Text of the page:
THE UNIMAGINABLE HAS happened.
Bill Clinton, love him or hate him, has been accused of many things.But never this: never giving a short, bad speech.
Words have always saved him, and there was some expectation that as he addressed the nation Monday night, he'd reach into his alchemist's bag of oratorical wonder and mint a fresh batch of golden words to explain his foolish fling with a former White House intern young enough to be his daughter.
But the unimaginable has happened.
Clinton's words failed him.
You don't have to believe me.
Just listen to the words of a friend.
"It's almost like he didn't say anything," Tim Valentine said.
Valentine, an investigator for the Palm Beach County State Attorney's Office, knew Clinton since the days they lived across the hall from each other at Georgetown University.
Valentine isn't a good friend, but he's good enough to have been invited to the White House a couple times and to have received personalized Christmas cards from Clinton every year. And he's good enough to want his old friend to succeed.
But after Monday night, he's not sure that's possible anymore.
Valentine saw too much anger and not enough contrition in Clinton's words, and saw Clinton's words as piling more sandbags around the bunker, rather than finding a way to climb out.
"When I was up there the end of May, and I spoke to him, he just felt that (Special Prosecutor Kenneth) Starr was after him, and that everybody was after him," Valentine said.
"The best policy is to be truthful, but the guy is really stubborn, he really is," Valentine said. "I was really taken back by the end of the speech, when he lashed out. Even if Starr was off the wall and overly aggressive, that wasn't the time to bring it up. I just write it off to Clinton's stubbornness."
Valentine was hoping that Clinton would have restricted his emotions Monday to remorse, rather than anger, and that his powerful passages would have been about his own actions, something he talked about in vague, lawyerly terms.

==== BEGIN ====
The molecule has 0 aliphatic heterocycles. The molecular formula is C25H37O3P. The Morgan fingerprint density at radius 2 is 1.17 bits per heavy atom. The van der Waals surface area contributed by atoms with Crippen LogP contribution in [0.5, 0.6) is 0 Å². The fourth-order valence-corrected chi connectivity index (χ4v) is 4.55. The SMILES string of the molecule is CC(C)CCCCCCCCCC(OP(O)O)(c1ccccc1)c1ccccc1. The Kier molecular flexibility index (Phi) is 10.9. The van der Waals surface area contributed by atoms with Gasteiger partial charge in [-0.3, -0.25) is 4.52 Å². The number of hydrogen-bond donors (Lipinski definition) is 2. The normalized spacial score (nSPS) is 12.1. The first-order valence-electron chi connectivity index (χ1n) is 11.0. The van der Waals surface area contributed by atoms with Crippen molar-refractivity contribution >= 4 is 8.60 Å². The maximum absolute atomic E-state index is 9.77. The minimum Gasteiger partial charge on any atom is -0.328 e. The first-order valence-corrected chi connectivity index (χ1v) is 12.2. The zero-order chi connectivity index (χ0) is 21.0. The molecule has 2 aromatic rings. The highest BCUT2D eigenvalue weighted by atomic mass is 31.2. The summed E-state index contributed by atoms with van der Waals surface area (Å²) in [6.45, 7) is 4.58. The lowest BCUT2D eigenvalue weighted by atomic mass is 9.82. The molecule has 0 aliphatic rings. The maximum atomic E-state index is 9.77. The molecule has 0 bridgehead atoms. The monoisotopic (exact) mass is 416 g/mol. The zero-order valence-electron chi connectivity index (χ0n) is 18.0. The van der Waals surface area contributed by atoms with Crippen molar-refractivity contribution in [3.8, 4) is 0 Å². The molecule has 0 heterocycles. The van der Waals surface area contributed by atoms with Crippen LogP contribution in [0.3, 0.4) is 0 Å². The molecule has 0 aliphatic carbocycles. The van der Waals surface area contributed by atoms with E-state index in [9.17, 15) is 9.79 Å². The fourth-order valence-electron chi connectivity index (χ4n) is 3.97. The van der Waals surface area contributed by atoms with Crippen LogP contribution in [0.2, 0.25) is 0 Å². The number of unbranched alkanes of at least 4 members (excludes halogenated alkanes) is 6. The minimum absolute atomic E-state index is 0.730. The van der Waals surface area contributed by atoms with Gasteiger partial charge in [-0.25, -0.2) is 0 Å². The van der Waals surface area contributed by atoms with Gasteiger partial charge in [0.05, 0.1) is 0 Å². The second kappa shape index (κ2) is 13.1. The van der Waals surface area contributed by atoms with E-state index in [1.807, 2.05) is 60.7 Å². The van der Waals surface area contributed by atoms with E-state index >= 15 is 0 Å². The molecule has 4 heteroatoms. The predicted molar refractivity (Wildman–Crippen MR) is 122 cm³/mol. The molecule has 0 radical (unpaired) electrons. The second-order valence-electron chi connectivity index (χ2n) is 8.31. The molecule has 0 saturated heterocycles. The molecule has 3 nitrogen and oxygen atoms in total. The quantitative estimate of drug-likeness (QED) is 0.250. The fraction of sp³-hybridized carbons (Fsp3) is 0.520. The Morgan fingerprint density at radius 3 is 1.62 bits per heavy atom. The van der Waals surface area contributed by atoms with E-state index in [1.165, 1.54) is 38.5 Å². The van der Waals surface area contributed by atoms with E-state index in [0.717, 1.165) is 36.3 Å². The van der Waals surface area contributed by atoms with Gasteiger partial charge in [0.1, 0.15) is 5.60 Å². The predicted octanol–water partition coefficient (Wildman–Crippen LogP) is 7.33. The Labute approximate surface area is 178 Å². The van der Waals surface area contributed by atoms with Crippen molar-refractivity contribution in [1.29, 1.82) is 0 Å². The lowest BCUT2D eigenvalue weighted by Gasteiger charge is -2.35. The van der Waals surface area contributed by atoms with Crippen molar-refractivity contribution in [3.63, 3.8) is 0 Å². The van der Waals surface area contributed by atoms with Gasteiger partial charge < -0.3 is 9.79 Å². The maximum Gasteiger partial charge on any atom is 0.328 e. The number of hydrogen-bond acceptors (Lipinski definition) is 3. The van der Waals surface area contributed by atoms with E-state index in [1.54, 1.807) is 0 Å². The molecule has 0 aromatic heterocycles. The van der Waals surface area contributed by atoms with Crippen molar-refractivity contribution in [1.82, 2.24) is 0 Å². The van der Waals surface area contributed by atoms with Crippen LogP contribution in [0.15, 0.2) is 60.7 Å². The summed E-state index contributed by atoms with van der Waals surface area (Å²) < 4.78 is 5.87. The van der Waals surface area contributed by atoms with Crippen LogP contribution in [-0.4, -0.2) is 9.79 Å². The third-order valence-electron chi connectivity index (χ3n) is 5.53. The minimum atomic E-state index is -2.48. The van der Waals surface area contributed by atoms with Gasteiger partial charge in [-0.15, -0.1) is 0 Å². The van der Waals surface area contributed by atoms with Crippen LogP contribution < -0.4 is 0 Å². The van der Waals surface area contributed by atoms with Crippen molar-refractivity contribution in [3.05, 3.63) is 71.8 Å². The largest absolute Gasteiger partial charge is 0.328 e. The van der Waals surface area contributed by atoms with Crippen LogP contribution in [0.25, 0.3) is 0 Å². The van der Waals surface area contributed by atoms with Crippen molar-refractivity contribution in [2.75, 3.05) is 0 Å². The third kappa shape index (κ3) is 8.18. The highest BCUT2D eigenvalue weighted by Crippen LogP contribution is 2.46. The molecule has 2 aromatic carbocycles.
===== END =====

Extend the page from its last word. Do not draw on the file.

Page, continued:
"It's not a question of getting the sordid details," Valentine said. "He just needed to show an emotional side. He needed to shed a tear or bite that lip.
"I was upset by his anger. I just feel that he's not going to have any power at all from now on. How can you demand respect? You have to earn it. How can you say, `Follow me,' when you're not a leader?"
In the seven months since the Lewinsky affair became public, Valentine wanted to believe Clinton and took heart in the spirited defense of the president taken by his wife and aides.
"I looked to read the aides," he said. "The way the aides were so staunchly attacking Starr, it made me wonder."
But then the way Clinton reversed his public denials with this brief, combative speech, which talked of "legally accurate" yet misleading words and "a failure to volunteer information" only made Valentine feel worse.
"The language didn't upset me, the level of contrition upset me," Valentine said.
To Valentine, Clinton had always been a man with an incredible aura, a glow that drew you to his light.
But after Monday night, Valentine wondered if his old friend had begun the gradual process of losing that light.
For Valentine no longer felt drawn.
Just mysteriously suspended.
New York Times News Service